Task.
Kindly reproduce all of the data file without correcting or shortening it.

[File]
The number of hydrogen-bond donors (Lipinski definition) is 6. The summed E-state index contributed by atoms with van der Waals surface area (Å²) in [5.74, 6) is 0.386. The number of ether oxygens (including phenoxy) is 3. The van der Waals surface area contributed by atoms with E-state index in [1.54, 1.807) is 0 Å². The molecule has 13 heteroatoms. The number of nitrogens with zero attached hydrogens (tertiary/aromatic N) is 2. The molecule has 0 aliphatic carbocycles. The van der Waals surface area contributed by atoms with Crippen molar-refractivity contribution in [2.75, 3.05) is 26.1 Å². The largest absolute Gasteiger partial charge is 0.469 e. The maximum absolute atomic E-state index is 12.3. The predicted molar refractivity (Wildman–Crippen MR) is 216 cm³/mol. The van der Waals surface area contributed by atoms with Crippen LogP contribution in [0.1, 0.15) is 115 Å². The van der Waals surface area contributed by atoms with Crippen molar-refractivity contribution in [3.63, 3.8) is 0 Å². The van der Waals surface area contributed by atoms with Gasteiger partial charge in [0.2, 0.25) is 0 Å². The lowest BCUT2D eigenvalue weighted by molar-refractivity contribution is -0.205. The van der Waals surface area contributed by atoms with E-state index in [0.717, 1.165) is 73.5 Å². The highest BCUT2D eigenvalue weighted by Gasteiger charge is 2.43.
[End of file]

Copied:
The number of hydrogen-bond donors (Lipinski definition) is 6. The summed E-state index contributed by atoms with van der Waals surface area (Å²) in [5.74, 6) is 0.386. The number of ether oxygens (including phenoxy) is 3. The van der Waals surface area contributed by atoms with E-state index in [1.54, 1.807) is 0 Å². The molecule has 13 heteroatoms. The number of nitrogens with zero attached hydrogens (tertiary/aromatic N) is 2. The molecule has 0 aliphatic carbocycles. The van der Waals surface area contributed by atoms with Crippen molar-refractivity contribution in [2.75, 3.05) is 26.1 Å². The largest absolute Gasteiger partial charge is 0.469 e. The maximum absolute atomic E-state index is 12.3. The predicted molar refractivity (Wildman–Crippen MR) is 216 cm³/mol. The van der Waals surface area contributed by atoms with Crippen LogP contribution in [0.1, 0.15) is 115 Å². The van der Waals surface area contributed by atoms with Crippen molar-refractivity contribution in [3.63, 3.8) is 0 Å². The van der Waals surface area contributed by atoms with Gasteiger partial charge in [0.2, 0.25) is 0 Å². The lowest BCUT2D eigenvalue weighted by molar-refractivity contribution is -0.205. The van der Waals surface area contributed by atoms with E-state index in [0.717, 1.165) is 73.5 Å². The highest BCUT2D eigenvalue weighted by Gasteiger charge is 2.43.